Airflow limits spread of Covid-19 virus during flights, says new study

Aircraft manufacturers have done separate simulations to evaluate transmission of the Covid-19 virus during flights. (AP pic)

KUALA LUMPUR: International Air Transport Association’s (IATA) data collection and the results of the separate simulations by aircraft manufacturers have confirmed that aircraft airflow systems control the movement of particles in the cabin, limiting the spread of the Covid-19 virus.

In a joint statement with Airbus, Boeing and Embraer, the association said the new insight into lower numbers of inflight transmission came in based on a separate computational fluid dynamics (CFD) research conducted by each manufacturer in their aircraft with slight differences in methodologies.

“Aircraft airflow systems, high-efficiency particulate air filters, the natural barrier of the seat-back, downward flow of air, and high rates of air exchange efficiently reduce the risk of disease transmission on board in normal times.

“Mask-wearing amid pandemic concerns adds a further and significant extra layer of protection, which makes being seated in close proximity in an aircraft cabin safer than most other indoor environments,” it said.

It said the data collection and results of the separate simulations were aligned with the low numbers reported in a recently published peer-reviewed study by Freedman and Wilder-Smith in the Journal of Travel Medicine.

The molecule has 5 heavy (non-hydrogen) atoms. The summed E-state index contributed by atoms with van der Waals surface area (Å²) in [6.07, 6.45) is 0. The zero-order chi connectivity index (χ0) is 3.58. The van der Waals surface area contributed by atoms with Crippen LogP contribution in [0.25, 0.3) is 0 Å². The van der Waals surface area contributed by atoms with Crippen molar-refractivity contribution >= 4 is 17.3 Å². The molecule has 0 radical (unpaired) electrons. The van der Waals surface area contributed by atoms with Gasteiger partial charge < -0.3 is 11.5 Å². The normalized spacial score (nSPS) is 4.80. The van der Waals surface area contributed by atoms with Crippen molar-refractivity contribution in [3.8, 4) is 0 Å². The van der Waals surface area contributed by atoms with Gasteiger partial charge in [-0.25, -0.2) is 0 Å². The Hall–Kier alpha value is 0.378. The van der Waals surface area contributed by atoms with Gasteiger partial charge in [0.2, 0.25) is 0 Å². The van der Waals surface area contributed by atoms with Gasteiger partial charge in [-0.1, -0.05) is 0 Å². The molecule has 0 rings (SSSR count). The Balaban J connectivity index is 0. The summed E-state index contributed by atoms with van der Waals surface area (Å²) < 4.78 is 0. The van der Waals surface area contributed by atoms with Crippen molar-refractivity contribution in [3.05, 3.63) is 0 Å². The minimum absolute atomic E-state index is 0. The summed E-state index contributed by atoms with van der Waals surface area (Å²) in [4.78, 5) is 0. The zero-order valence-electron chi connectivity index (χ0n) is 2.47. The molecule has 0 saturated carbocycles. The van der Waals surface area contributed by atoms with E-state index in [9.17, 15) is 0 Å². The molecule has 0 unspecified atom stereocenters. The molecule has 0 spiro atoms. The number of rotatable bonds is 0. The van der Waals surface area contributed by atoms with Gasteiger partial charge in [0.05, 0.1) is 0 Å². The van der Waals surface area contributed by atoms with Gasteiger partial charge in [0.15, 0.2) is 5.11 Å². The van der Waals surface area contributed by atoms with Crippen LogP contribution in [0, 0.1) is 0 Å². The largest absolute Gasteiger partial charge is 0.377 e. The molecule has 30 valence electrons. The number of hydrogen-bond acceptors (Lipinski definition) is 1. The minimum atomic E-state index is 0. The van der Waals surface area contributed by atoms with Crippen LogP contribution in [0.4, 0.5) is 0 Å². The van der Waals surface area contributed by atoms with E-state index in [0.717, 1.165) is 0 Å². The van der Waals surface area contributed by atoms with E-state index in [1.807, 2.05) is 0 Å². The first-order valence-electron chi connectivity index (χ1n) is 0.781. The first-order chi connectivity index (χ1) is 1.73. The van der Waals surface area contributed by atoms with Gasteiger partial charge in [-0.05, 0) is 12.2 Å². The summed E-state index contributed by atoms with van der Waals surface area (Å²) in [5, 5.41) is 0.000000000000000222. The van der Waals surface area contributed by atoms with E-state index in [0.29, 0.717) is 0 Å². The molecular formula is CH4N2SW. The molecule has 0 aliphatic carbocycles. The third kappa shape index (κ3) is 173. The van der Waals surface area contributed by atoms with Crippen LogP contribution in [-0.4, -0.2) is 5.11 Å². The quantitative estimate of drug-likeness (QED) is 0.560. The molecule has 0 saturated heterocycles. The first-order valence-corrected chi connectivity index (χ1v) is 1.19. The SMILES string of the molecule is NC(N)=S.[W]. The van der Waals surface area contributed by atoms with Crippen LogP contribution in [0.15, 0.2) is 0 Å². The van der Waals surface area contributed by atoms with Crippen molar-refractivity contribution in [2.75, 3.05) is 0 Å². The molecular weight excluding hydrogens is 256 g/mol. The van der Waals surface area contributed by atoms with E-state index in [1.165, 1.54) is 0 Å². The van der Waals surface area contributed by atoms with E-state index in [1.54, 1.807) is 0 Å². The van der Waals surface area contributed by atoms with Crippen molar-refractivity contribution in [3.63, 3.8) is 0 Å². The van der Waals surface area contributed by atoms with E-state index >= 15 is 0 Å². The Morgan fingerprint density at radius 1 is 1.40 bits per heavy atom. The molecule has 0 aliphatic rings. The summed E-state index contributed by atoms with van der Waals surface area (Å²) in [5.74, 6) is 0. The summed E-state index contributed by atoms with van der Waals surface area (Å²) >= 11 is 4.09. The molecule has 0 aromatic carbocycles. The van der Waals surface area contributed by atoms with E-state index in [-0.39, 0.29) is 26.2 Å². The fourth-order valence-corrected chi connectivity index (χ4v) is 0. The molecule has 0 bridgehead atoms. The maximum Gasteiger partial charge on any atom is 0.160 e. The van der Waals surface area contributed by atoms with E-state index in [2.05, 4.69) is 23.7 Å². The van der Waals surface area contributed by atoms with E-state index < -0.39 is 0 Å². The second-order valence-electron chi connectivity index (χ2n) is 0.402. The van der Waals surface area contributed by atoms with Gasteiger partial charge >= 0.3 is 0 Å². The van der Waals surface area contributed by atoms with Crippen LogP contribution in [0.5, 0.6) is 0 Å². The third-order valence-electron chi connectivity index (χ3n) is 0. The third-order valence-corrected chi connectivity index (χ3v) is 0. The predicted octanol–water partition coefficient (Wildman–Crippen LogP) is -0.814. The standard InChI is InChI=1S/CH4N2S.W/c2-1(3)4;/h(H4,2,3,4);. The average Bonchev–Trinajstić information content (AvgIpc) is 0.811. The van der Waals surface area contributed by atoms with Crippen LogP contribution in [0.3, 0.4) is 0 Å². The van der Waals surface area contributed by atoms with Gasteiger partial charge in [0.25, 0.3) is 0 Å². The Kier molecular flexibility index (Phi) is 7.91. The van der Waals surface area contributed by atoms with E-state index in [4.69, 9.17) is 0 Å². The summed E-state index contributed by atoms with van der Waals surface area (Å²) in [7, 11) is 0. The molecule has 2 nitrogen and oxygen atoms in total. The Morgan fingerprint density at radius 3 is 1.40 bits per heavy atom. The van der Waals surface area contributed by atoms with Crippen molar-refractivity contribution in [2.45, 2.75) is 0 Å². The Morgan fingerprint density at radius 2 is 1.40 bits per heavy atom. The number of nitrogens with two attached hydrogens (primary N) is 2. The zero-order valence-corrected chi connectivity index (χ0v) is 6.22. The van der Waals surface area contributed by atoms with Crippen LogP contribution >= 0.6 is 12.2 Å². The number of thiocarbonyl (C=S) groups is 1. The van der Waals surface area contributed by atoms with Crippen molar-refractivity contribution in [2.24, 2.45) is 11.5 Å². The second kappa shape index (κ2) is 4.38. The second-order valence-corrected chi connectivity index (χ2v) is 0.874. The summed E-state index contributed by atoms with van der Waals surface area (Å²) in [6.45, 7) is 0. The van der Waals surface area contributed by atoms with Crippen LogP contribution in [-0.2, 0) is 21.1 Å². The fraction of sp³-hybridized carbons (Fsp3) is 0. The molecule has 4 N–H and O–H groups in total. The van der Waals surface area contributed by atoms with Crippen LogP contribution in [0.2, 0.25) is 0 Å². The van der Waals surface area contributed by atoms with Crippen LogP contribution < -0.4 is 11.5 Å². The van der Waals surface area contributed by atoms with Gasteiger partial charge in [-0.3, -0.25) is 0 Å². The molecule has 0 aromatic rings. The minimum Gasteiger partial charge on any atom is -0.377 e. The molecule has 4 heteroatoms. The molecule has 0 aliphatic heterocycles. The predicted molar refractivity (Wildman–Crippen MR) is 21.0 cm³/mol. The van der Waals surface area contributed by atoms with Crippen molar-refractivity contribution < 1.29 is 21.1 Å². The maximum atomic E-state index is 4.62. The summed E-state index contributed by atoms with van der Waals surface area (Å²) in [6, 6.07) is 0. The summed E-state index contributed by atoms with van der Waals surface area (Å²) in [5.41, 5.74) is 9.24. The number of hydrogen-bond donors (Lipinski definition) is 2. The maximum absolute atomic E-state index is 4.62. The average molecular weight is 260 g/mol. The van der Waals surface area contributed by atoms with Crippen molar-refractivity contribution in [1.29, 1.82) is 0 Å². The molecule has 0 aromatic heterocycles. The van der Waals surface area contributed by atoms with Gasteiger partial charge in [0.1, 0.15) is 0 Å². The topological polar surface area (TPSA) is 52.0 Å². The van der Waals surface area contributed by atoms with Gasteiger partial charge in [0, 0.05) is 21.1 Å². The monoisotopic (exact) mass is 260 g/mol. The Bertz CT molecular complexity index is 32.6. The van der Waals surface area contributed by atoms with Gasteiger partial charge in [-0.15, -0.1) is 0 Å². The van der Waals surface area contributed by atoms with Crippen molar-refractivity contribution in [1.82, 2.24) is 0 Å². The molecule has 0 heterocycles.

“Although there is no way to establish an exact tally of possible flight-associated cases, IATA’s outreach to airlines and public health authorities, combined with a thorough review of available literature, has not yielded any indication that onboard transmission is in any way common or widespread,” it said.

Since the beginning of 2020, there have been 44 cases of Covid-19 reported in which transmission was thought to have been associated with a flight journey, inclusive of confirmed, probable and potential cases, with some 1.2 billion passengers travelled.

IATA also noted aircraft design characteristics add a further layer of protection, contributing to the low incidence of inflight transmission, including limited face-to-face interactions as passengers face forward and move about very little; the effect of seat-back acting as a physical barrier to air movement from one row to another; and minimisation of the forward-aft flow of air, with a segmented flow design which is directed generally downward from ceiling to floor.

Meanwhile, IATA director-general and CEO Alexandre de Juniac was quoted in the statement as saying that the detailed CFD research demonstrated that combining the aircraft’s existing design features with mask-wearing creates a low-risk environment for Covid-19 transmission.

“As always, airlines, manufacturers and every entity involved in aviation will be guided by science and global best practices to keep flying safe for passengers and crew,” he added.